Tuesday, September 27, 2022

Rohingya refugees vaccinated in Bangladesh amid virus outbreak

DHAKA – Bangladesh’s government and aid agencies began vaccinating Rohingya refugees on Tuesday, as the virus escalation poses health risks in the sprawling, cramped camps where more than one million people fleeing Myanmar are taking refuge.

The highly permeable delta variant is causing an infection surge in Bangladesh, with nearly 20,000 infections and 200 deaths so far recorded in Cox’s Bazar district, the southern region bordering Myanmar where 34 refugee camps are located.

The International Federation of Red Cross and Red Crescent Societies said a national positivity rate of around 30% indicates that the spread of COVID-19 is very high, especially in the cramped conditions and those faced by many living in refugee camps. with risks.

The government’s civil surgeon’s office and aid agencies in Cox’s Bazar launched vaccination campaigns in 34 camps alongside Bangladesh’s national immunization effort.

According to a statement by the international body, around 500 Bangladesh Red Crescent workers and volunteer health workers joined the campaign in collaboration with the United Nations Refugee Agency.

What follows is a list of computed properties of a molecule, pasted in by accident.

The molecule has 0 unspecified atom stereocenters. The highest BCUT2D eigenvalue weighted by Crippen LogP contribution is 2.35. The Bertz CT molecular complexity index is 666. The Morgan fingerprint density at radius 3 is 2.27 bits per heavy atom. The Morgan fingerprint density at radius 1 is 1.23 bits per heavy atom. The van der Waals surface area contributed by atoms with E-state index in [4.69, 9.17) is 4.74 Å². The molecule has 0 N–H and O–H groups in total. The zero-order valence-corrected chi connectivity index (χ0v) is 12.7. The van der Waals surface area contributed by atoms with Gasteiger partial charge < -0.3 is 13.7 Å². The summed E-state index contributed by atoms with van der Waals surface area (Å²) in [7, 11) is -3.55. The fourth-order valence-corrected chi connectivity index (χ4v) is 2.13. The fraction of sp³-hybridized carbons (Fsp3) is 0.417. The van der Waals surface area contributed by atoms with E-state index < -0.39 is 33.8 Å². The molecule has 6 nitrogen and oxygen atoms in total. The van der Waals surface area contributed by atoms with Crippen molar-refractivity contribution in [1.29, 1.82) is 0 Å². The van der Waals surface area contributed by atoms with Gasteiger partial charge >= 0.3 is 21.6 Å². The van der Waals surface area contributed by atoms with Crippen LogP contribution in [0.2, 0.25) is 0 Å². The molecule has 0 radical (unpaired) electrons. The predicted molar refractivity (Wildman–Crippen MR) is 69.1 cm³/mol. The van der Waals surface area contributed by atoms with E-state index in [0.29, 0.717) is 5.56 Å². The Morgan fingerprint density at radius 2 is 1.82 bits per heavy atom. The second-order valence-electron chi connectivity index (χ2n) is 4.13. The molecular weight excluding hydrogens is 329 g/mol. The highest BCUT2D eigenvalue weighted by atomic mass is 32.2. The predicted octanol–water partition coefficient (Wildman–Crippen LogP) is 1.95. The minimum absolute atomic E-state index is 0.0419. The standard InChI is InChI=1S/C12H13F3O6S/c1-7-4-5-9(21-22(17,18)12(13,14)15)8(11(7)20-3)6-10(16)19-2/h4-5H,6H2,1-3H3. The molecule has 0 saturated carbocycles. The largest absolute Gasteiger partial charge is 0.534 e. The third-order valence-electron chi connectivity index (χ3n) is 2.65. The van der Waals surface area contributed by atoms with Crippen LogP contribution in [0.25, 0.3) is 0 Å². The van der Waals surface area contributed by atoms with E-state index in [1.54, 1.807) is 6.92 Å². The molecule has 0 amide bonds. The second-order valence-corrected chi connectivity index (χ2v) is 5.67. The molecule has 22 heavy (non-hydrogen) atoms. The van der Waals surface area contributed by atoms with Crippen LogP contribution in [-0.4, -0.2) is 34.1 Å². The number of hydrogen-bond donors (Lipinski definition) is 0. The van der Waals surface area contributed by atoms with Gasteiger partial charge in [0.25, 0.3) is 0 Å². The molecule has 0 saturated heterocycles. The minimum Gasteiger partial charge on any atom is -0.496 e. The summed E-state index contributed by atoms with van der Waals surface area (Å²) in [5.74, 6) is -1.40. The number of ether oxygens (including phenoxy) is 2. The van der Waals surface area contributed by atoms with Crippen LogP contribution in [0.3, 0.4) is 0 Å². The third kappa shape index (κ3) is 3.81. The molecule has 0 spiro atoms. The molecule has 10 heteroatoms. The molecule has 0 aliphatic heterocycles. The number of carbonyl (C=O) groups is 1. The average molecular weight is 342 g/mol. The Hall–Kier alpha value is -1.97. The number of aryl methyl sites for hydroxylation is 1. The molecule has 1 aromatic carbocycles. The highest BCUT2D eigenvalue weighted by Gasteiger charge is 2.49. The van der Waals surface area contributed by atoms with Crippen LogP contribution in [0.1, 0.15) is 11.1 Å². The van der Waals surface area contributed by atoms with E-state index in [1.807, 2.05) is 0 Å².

Rohingya community leaders, frontline health care volunteers in the camps and Rohingya over the age of 55 are among the first to be vaccinated. The United Nations High Commissioner for Refugees said in an email to the Associated Press, more than 65,000 of the approximately 900,000 refugees will be vaccinated in the first group.

Bangladesh has reported more than 1.3 million infections, including 22,897 deaths from COVID-19, since the pandemic began.

More than 700,000 Rohingya fled Buddhist-majority Myanmar in 2017 as a harsh military crackdown against the ethnic group following an attack by rebels. Other Rohingya have lived in refugee camps in Bangladesh after waves of persecution.

The 2017 crackdown included rape, killings and setting thousands of homes on fire, and was dubbed ethnic cleansing by global rights groups and the United Nations. While Bangladesh and Myanmar have sought to make arrangements for repatriation, the Rohingya are too afraid to return home.

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Nation World News Desk
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